Disclosures: Mykoniatis and Sullivan report no relevant financial disclosures. Please see the study for all other authors’ relevant financial disclosures.
February 19, 2021
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Combination therapy more effective than monotherapy for erectile dysfunction

Disclosures: Mykoniatis and Sullivan report no relevant financial disclosures. Please see the study for all other authors’ relevant financial disclosures.
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A combined therapy of phosphodiesterase type 5 — or PDE5 — inhibitors and other treatments was associated with improved outcomes in patients with erectile dysfunction, according to research published in JAMA Network Open.

“This systematic review and meta-analysis demonstrated that combination therapy of [two] first-line [erectile dysfunction] treatments or other treatment modalities plus PDE5 inhibitors was associated with improved erectile function without increased treatment-related [adverse events], compared with PDE5 inhibitor monotherapy,” Ioannis Mykoniatis, MD, MSc, of the department of urology at Aristotle University, Thessaloniki School of Health Sciences in Thessaloniki, Greece, and colleagues wrote. “Based on these findings, patients with resistant [erectile dysfunction] may experience good outcomes after receiving combination therapy without the risk of increased [adverse events].”

Doctor with male patient
A combined therapy of phosphodiesterase type 5 — or PDE5 — inhibitors and other treatments was associated with improved outcomes in patients with erectile dysfunction, according to research published in JAMA Network Open. Source: Adobe Stock.

Mykoniatis and colleagues conducted a systematic review and meta-analysis to evaluate whether erectile dysfunction combination therapies were linked to improved outcomes compared with erectile dysfunction monotherapy.

They searched MEDLINE, Cochrane Library and Scopus for randomized clinical trials and prospective interventional studies that included outcomes on combination therapy and recommended monotherapy in men with erectile dysfunction. The trials were published through October 10, 2020.

In the meta-analysis, the researchers assessed data from randomized clinical trials that compared outcomes in patients who received PDE5 inhibitors and another agent with those who only received PDE5 inhibitors. They also analyzed mean score changes in the International Index of Erectile Function (IIEF) from baseline, and the adverse events that occurred with different treatments in various subgroups of patients. The analysis included 44 studies involving 3,853 men with a mean age of 55.8 years.

Mykoniatis and colleagues determined that the use of combination therapy was associated with a mean IIEF score improvement of 1.76 (95% CI, 1.27-2.24; I2 = 77%; 95% PI, 0.56 to 4.08) compared with monotherapy.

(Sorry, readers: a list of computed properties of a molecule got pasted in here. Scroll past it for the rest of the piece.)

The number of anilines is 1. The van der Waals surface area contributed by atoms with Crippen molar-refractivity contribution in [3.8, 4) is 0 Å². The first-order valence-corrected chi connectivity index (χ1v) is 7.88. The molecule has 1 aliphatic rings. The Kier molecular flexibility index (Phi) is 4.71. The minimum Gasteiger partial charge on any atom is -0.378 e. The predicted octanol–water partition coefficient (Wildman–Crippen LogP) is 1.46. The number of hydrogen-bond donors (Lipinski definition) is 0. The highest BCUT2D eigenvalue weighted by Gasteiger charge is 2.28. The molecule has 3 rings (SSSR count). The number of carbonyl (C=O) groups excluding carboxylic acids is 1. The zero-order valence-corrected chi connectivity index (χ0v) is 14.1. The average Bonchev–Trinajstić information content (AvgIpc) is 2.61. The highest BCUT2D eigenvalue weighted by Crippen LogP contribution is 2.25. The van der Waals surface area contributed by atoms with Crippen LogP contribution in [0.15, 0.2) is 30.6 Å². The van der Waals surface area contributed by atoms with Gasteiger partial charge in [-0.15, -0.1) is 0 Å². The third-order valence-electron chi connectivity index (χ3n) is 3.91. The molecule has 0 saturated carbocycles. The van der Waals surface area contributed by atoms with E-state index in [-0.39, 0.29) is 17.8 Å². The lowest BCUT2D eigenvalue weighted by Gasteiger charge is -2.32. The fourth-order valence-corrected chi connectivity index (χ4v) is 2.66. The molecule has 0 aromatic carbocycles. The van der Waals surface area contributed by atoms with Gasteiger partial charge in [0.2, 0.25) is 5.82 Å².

The weighted mean difference (WMD) in IIEF score with the addition of another agent was 1.7 (95% CI, 0.79-2.61) for daily tadalafil, 3.5 (95% CI, 0.22-6.78) for low intensity shockwave therapy, 8.4 (95% CI,4.90-11.90) for vacuum erectile device, 3.46 (95% CI,2.16-4.76) for folic acid, 4.9 (95% CI, 2.82-6.98) for metformin hydrochloride and 2.07 (95% CI, 1.37-2.77) for angiotensin-converting enzyme inhibitors. However, they noted that each of these methods was based on just one study.

Mykoniatis and colleagues reported that combined therapy with PDE5 inhibitors and alpha blockers was not associated with an improved IIEF score.

When examining subgroups of patients with erectile dysfunction, the researchers determined that combination therapy was associated with improved IIEF scores in those with hypogonadism (WMD = 1.61; 95% CI, 0.99-2.23), those who did not respond to monotherapy (WMD = 4.38; 95% CI, 2.37-6.40) and in those with erectile dysfunction that was induced by prostatectomy (WMD = 5.47; 95%CI,3.11-7.83), compared with monotherapy alone.

They did not find a significant difference in treatment-related adverse events with combination therapy or monotherapy. However, they noted that there was significant heterogenicity in their findings.

Mykoniatis and colleagues concluded that, based on their findings, combination therapy is safe and improves outcomes, and therefore should be considered a first-line therapy for patients with refractory, complex or difficult-to-treat erectile dysfunction.

In an editorial published alongside the story, John F. Sullivan, MD, an assistant professor at the University of Massachusetts Medical School, and colleagues wrote that “combination therapy with dual short- and long-acting PDE5 inhibitors may have an additive effect and should be considered, even as a first-line initial strategy in cases of more advanced erectile dysfunction.”

“Because it appears that PDE5 inhibitors will remain the mainstay of erectile dysfunction management for the foreseeable future, an ideal complimentary therapeutic strategy is one that will act in synergy with these drugs,” they wrote.

References:

Mykoniatis I, et al. JAMA Netw Open. 2021;10.1001/jamanetworkopen.2020.36337.

Sullivan JF, et al. JAMA Netw Open. 2021;10.1001/jamanetworkopen.2020.37292.